Having this hotel saved me, but in making extra accommodations to ensure I feel good means I can’t forget about the regular way I live at home. At home, I eat a well balanced diet but being away from home and not feeling completely up to running to grab food meant I ordered in.
I chose to treat myself to my favorite barbecue restaurant and got a pulled pork platter with hash, mac and cheese, and green beans.
I didn’t take into account the way cheese makes me feel. I didn’t consider what other ingredients may be in my food that pose as potential triggers – higher sodium, the fat content in the pulled pork, and no one really knows what’s in the hash. I also treated myself to a banana pudding dessert that was a little too sugary.
I also ignored the added strain of driving to the hotel, along with the stress of my doctor’s appointment.
To say I woke up feeling like total shit is an understatement.
I brought my granola and toppings from home, but wasn’t able to finish it. My appetite was gone and I was incredibly nauseous. I was totally scatterbrained trying to stick to my morning routine but also get things packed up so I would leave on time. The coffee in the room was – well it was awful, I’m a coffee snob, but I wasn’t up to stopping to grab more on the way to my appointment.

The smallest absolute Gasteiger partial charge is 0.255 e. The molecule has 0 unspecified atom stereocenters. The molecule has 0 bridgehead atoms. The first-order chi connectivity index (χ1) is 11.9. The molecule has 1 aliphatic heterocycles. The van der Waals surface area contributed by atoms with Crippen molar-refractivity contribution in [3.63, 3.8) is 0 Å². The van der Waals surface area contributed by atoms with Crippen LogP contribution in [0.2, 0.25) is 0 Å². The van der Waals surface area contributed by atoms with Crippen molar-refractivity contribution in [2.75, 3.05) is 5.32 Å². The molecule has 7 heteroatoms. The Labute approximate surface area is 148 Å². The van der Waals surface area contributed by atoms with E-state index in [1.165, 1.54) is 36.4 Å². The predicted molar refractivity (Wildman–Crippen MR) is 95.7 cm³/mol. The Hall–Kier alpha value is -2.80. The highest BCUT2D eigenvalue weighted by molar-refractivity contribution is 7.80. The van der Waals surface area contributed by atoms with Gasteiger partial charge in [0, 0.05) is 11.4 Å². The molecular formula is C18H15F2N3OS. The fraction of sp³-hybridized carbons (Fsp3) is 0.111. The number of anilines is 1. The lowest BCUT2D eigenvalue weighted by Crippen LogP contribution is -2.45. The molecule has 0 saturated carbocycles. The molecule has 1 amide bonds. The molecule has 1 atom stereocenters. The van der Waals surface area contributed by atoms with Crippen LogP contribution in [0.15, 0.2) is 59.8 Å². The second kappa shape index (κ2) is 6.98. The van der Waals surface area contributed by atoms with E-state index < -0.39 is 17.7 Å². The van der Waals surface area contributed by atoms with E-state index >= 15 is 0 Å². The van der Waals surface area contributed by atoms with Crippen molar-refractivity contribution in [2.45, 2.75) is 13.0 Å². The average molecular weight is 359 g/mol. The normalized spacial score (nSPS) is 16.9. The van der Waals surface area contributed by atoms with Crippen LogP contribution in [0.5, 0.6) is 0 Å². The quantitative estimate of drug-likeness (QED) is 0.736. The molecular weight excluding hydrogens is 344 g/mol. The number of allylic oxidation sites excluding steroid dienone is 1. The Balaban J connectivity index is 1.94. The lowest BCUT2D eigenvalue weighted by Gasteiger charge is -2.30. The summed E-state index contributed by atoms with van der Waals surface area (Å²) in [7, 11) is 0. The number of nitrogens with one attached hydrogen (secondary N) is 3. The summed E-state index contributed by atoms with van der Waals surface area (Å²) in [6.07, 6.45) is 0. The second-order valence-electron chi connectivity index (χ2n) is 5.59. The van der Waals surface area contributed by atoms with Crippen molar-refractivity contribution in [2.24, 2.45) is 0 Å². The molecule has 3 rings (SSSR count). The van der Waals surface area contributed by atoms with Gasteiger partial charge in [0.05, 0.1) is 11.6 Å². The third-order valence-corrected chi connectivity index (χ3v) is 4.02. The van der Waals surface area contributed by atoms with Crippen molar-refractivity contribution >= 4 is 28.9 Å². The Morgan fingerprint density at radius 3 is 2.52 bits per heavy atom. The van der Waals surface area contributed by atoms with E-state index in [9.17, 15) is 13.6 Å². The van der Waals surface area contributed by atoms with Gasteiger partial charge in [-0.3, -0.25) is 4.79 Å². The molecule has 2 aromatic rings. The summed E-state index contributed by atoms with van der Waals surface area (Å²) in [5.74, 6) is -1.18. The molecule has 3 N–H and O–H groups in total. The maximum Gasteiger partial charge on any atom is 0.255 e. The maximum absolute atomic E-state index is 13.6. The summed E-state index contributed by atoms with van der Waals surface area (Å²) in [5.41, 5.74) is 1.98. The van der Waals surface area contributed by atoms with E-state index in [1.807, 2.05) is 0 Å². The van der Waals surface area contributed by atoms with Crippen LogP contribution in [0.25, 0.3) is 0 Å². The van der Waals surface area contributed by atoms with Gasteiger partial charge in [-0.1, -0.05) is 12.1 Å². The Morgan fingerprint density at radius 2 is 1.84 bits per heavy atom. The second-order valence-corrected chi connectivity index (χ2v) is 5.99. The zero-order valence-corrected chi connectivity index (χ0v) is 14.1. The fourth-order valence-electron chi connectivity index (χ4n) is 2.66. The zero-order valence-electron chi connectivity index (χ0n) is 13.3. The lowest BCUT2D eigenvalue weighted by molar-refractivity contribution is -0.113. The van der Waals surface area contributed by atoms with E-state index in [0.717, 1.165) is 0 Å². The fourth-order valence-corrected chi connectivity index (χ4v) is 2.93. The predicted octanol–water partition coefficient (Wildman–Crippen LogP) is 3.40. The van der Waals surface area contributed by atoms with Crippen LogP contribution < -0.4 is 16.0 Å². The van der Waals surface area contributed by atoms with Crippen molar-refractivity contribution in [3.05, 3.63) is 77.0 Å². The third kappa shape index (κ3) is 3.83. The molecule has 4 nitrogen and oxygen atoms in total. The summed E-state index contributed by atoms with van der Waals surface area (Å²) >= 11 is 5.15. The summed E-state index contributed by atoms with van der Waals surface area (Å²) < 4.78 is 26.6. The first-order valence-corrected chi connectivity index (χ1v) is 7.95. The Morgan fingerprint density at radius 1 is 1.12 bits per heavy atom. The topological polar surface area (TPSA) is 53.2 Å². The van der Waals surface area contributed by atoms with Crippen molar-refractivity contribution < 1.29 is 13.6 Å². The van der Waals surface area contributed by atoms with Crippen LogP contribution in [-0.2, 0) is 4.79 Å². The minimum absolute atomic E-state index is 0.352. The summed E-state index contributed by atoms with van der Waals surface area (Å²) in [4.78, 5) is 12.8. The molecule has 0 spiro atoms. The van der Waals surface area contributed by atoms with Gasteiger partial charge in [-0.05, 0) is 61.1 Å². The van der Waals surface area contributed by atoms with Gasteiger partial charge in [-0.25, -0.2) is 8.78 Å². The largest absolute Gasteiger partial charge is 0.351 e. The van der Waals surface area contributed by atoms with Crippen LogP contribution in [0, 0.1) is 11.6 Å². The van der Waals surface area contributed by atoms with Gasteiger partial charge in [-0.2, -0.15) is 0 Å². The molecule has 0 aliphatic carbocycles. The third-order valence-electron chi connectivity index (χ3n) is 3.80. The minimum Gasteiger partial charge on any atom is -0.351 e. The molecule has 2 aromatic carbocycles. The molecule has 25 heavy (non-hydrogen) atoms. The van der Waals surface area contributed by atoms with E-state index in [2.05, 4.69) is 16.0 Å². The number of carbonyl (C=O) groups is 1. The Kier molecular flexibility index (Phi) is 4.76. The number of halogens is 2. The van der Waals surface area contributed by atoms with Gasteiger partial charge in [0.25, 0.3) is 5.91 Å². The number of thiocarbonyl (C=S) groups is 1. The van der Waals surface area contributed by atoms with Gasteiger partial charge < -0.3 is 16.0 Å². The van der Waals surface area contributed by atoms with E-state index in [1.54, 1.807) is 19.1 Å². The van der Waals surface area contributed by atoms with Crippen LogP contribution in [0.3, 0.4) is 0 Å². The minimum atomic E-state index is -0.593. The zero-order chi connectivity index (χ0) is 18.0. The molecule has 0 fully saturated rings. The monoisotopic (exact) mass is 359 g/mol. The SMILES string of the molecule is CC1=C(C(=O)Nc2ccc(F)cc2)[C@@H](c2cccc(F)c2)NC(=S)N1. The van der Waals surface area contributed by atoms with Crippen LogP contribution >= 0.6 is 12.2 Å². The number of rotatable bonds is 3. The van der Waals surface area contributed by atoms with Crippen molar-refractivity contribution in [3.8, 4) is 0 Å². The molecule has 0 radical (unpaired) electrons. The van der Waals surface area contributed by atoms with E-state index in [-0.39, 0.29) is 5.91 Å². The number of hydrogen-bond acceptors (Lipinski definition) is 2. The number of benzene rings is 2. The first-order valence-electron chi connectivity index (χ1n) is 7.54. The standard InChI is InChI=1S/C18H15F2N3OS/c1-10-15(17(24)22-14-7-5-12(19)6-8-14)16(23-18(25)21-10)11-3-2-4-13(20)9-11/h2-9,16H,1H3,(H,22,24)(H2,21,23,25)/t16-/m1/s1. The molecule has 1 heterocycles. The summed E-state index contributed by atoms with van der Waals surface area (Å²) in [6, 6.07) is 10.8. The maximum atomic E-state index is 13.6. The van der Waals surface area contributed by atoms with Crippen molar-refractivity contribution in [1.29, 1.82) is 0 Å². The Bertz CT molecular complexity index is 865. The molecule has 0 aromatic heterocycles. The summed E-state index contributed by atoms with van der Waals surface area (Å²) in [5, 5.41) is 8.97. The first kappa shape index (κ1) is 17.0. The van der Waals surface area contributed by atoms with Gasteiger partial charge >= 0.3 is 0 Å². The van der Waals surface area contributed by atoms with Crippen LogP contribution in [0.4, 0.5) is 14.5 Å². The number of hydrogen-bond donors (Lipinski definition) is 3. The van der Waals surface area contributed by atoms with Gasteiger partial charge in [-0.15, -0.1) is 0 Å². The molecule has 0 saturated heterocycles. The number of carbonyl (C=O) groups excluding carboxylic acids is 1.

Getting to my appointment was easy.
The appointment itself felt much longer than it was and was honestly useless. The office was almost lit too well, and my appointment room had even brighter lights.
The physician’s assistant was incredibly nice, but it was clear no one knew why I’d ever received a referral in the first place. My scoliosis curve is very minor and requires no further attention or treatment. The PA was interested in my “headaches” – he refused to use the word migraine but oh well – and we talked through some potential areas of concern brought up by my chiropractor and physical therapist from last year. We’re going to do an MRI of my neck and lower skull and I’ll have a follow up, but there doesn’t seem to be much left to do in this area of concern.
All in all, I am incredibly thankful to have the opportunity to book a hotel room to make the best out of a less than ideal appointment time.
I’m glad I thought to even look and it is definitely something I will take advantage of in other instances where it seems necessary. Obviously a later appointment time fixes it all, but sometimes that isn’t possible. I know I need to be more cautious and not “treat” myself in situations like this. There were a variety of factors that could more likely than not could have been avoided and wouldn’t have left me bed-bound for the 36 hours that followed.
Going forward, I know that if I get a hotel I’ll need to pay close attention to the food I order or grab something from the grocery store. I’ll also need to consider a later check out time so I’m not trying to get packed prior to my appointment and can return to rest if need be.